So where else can financing come from.  Trump has suggested private-public partnerships in which tax incentives bring private money to project.  In some cases this may work.  But there are some projects, like buses and bus routes in poorer cities, that are never going to make money and nonetheless need repair. Private companies are not going to be attracted to these kinds of projects.

The good news is that Senator Charles Schumer of New York and former New York Mayor Michael Bloomberg want to see infrastructure repair go forward and have agreed to help figure out how to make this possible.


Why the Clintons’ Embrace of the Davos Class Failed


Journalist Naomi Klein interprets the American election.  The result reflects citzens’ rejection of neoliberalism. That worldview – fully embodied by Hillary Clinton and her machine – is no match for Trump-style extremism. The decision to run one against the other is what sealed our fate.

Here is what we need to understand: a hell of a lot of people are in pain. Under neoliberal policies of deregulation, privatization, austerity and corporate trade, their living standards have declined precipitously. They have lost jobs. They have lost pensions. They have lost much of the safety net that used to make these losses less frightening. They see a future for their kids even worse than their precarious present.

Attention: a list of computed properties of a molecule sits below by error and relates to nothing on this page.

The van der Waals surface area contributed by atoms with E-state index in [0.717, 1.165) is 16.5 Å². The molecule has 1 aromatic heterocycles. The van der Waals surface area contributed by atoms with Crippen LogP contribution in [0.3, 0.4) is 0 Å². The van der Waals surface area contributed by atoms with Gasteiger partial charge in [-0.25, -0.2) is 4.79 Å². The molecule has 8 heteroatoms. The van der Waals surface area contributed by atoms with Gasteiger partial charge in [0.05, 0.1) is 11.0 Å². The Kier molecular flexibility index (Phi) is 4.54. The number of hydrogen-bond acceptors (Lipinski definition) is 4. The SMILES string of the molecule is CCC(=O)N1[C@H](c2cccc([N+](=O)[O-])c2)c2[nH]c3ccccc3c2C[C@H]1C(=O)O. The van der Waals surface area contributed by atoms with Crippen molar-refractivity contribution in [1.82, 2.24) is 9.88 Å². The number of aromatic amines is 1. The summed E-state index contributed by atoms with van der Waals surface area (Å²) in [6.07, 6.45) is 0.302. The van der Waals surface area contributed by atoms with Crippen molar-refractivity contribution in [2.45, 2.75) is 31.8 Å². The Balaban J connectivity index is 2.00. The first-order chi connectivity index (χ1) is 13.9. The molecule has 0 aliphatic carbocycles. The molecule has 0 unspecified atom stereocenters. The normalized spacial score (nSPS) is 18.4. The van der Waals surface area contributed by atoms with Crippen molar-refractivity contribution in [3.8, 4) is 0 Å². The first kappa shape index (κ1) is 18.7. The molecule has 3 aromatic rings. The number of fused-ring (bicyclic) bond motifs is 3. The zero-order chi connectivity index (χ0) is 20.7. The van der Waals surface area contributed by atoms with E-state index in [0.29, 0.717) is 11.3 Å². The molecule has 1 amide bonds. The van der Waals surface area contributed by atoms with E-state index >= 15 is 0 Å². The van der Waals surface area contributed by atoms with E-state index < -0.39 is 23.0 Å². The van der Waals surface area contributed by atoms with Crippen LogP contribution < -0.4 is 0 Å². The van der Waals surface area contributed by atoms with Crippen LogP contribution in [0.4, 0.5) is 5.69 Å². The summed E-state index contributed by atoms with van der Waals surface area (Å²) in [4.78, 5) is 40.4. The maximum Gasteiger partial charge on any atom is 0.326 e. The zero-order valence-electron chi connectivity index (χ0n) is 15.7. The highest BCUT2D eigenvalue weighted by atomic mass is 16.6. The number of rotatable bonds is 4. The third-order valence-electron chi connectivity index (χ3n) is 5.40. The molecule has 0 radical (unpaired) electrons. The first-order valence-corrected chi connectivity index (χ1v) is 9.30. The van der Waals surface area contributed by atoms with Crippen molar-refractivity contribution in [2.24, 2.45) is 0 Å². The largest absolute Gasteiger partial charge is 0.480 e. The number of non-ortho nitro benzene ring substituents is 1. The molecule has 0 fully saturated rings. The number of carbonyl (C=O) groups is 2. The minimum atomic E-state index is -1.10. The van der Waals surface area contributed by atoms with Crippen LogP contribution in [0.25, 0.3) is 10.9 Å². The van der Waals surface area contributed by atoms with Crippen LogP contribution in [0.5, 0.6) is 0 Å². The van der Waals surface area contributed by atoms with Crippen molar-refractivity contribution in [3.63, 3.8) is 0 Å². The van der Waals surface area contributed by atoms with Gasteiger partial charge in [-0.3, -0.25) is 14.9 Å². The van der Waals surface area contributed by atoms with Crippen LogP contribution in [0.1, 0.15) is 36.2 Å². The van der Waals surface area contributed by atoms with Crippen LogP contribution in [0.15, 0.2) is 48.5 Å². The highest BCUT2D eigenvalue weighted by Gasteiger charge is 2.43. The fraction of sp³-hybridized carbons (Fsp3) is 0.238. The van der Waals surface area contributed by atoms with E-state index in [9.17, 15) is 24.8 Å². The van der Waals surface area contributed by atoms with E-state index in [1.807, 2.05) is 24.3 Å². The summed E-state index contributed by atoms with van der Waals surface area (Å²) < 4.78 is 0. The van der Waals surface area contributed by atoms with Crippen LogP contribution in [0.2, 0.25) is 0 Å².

At the same time, they have witnessed the rise of the Davos class, a hyper-connected network of banking and tech billionaires, elected leaders who are awfully cosy with those interests, and Hollywood celebrities who make the whole thing seem unbearably glamorous. Success is a party to which they were not invited, and they know in their hearts that this rising wealth and power is somehow directly connected to their growing debts and powerlessness.

For the people who saw security and status as their birthright – and that means white men most of all – these losses are unbearable.

Donald Trump speaks directly to that pain. The Brexit campaign spoke to that pain. So do all of the rising far-right parties in Europe. They answer it with nostalgic nationalism and anger at remote economic bureaucracies – whether Washington, the North American free trade agreement the World Trade Organization or the EU. And of course, they answer it by bashing immigrants and people of color, vilifying Muslims, and degrading women. Elite neoliberalism has nothing to offer that pain, because neoliberalism unleashed the Davos class. People like Hillary and Bill Clinton are the toast of the Davos party. In truth, they threw the party.